Sunday, 11 October 2015

TV Review: TNA Bound for Glory

It was TNA's biggest show of the year, but it deliver? That's what I'm hoping to find out by watching this year's Bound for Glory, shown this past Wednesday night on Challenge here in Britain.

The show began with the first title match of the evening, with DJ Z, Manik and Andrew Everett challenging Tigre Uno for the X Division title in an Ultimate X match.

This was a great way to start the show, a fast-paced, high-flying encounter that ticked all the boxes and showed that the X Division still has something to deliver. All four men put in great performances, and I was particularly impressed with this Everett fellow. It was the first time I'd seen this kid in action, and he looked pretty good, especially when he took out the rest of the combatants with a springboard shooting star down to ringside.

Everett was also involved in the finish with Tigre. Having done a spot of tightrope walking to get to the centre of the cables he found himself confronted by the champion, who had arrived there by more conventional means. Everett tried to kick Tigre down until the masked man sent him crashing to the mat so he could grab the belt and retain his title. Nice stuff.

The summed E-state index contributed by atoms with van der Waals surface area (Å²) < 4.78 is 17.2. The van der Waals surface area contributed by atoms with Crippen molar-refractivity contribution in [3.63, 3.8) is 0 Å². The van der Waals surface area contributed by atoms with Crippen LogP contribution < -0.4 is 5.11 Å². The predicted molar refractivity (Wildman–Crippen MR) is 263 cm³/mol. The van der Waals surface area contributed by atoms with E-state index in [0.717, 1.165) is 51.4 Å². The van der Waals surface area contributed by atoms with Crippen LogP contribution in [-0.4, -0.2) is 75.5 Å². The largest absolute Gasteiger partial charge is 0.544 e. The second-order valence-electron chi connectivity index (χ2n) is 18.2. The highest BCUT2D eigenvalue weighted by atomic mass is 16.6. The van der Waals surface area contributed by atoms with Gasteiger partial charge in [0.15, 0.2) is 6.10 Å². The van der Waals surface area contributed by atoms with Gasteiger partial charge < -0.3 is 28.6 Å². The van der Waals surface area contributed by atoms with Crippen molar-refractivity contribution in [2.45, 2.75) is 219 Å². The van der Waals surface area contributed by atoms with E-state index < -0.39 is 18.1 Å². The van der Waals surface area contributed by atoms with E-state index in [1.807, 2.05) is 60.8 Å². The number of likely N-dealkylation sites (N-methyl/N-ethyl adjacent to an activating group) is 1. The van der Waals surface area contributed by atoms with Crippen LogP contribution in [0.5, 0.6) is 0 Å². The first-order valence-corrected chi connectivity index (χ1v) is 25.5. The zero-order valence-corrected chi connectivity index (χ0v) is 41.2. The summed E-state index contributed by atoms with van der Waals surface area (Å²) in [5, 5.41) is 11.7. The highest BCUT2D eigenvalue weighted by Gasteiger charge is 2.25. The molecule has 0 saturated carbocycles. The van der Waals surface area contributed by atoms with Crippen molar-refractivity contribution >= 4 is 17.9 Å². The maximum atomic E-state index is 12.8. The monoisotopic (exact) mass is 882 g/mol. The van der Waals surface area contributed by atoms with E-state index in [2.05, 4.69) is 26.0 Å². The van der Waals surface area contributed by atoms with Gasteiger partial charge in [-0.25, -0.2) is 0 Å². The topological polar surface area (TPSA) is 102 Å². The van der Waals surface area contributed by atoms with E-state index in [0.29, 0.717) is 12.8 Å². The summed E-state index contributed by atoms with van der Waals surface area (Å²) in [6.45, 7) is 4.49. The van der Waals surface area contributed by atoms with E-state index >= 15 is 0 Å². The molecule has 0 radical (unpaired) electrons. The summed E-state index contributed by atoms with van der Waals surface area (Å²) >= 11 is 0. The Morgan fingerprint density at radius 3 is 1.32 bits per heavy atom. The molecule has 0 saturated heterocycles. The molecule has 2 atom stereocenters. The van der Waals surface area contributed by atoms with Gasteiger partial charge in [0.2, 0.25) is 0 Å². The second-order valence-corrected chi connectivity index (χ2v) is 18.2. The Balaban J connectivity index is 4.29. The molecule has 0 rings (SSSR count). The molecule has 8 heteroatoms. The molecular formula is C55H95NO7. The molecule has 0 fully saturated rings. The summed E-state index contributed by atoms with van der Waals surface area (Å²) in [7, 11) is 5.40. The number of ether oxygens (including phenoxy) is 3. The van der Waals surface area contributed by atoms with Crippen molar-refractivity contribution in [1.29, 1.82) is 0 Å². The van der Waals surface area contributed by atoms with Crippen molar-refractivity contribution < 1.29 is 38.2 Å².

It was then that the Hurricane himself, Greg Helms, appeared on the scene, and after a brief Rock/Hogan-like staredown Helms raised his arm in triumph.

After a somewhat lengthy promo from our esteemed World Champion (time to hit that fast forward button) it was on to the Bound for Gold Gauntlet match. You know how this one works, with the Royal Rumble rules until it gets down to two, then it becomes a regular match, although elimination over the top rope was still an option.

Beginning with Mr. Anderson and Jessie Godderz, this twelve man match featured a mixture of current stars, up and comers and a couple of long in the tooth veterans. We had appearances from Al Snow, who didn't look too bad in there, and Tommy Dreamer, a brief dance when new guy Mahabali Shera entered the ring, and the inevitable confrontation between monsters Abyss and Tyrus.

The last two were Anderson and Tyrus, and although Anderson managed to get the big guy down with his rolling senton the ending was a little uninspiring, with Tyrus stopping Anderson’s attempt to put him over the top rope before taking him down with a clothesline. He then fell onto Anderson to take the winning pin.